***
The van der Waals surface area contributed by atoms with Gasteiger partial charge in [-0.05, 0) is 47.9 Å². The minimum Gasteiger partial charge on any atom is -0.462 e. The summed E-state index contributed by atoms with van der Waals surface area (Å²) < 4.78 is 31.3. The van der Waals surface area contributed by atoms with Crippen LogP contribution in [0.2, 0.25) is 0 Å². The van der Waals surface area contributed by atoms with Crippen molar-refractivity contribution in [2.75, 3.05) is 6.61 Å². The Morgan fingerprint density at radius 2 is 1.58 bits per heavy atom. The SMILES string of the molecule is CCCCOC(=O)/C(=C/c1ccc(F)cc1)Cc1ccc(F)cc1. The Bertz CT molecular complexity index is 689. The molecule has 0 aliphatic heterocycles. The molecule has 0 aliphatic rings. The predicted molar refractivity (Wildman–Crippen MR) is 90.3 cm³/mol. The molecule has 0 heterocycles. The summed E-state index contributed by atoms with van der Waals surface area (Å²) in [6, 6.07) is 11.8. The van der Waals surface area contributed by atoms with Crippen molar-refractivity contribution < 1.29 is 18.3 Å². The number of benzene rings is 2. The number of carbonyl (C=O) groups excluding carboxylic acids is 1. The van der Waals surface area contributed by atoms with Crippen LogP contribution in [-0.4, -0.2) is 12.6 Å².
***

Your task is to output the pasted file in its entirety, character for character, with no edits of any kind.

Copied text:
The van der Waals surface area contributed by atoms with Gasteiger partial charge in [-0.05, 0) is 47.9 Å². The minimum Gasteiger partial charge on any atom is -0.462 e. The summed E-state index contributed by atoms with van der Waals surface area (Å²) < 4.78 is 31.3. The van der Waals surface area contributed by atoms with Crippen LogP contribution in [0.2, 0.25) is 0 Å². The van der Waals surface area contributed by atoms with Crippen molar-refractivity contribution in [2.75, 3.05) is 6.61 Å². The Morgan fingerprint density at radius 2 is 1.58 bits per heavy atom. The SMILES string of the molecule is CCCCOC(=O)/C(=C/c1ccc(F)cc1)Cc1ccc(F)cc1. The Bertz CT molecular complexity index is 689. The molecule has 0 aliphatic heterocycles. The molecule has 0 aliphatic rings. The predicted molar refractivity (Wildman–Crippen MR) is 90.3 cm³/mol. The molecule has 0 heterocycles. The summed E-state index contributed by atoms with van der Waals surface area (Å²) in [6, 6.07) is 11.8. The van der Waals surface area contributed by atoms with Crippen molar-refractivity contribution < 1.29 is 18.3 Å². The number of benzene rings is 2. The number of carbonyl (C=O) groups excluding carboxylic acids is 1. The van der Waals surface area contributed by atoms with Crippen LogP contribution in [-0.4, -0.2) is 12.6 Å².